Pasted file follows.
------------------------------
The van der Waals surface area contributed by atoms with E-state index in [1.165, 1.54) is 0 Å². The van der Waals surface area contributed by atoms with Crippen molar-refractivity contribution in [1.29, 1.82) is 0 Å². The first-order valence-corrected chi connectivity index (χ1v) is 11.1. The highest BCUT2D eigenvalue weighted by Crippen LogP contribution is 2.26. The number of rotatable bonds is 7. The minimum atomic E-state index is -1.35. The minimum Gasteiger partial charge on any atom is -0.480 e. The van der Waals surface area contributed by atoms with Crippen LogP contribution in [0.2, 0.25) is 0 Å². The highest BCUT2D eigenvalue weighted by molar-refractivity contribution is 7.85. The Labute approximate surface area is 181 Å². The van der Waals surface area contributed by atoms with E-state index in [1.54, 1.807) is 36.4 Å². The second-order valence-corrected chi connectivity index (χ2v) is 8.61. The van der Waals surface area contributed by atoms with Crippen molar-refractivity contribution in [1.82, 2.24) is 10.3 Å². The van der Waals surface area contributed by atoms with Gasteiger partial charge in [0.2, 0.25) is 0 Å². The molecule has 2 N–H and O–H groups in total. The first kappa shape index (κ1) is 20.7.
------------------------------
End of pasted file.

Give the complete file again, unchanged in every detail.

The van der Waals surface area contributed by atoms with E-state index in [1.165, 1.54) is 0 Å². The van der Waals surface area contributed by atoms with Crippen molar-refractivity contribution in [1.29, 1.82) is 0 Å². The first-order valence-corrected chi connectivity index (χ1v) is 11.1. The highest BCUT2D eigenvalue weighted by Crippen LogP contribution is 2.26. The number of rotatable bonds is 7. The minimum atomic E-state index is -1.35. The minimum Gasteiger partial charge on any atom is -0.480 e. The van der Waals surface area contributed by atoms with Crippen LogP contribution in [0.2, 0.25) is 0 Å². The highest BCUT2D eigenvalue weighted by molar-refractivity contribution is 7.85. The Labute approximate surface area is 181 Å². The van der Waals surface area contributed by atoms with E-state index in [1.54, 1.807) is 36.4 Å². The second-order valence-corrected chi connectivity index (χ2v) is 8.61. The van der Waals surface area contributed by atoms with Crippen molar-refractivity contribution in [1.82, 2.24) is 10.3 Å². The van der Waals surface area contributed by atoms with Gasteiger partial charge in [0.2, 0.25) is 0 Å². The molecule has 2 N–H and O–H groups in total. The first kappa shape index (κ1) is 20.7.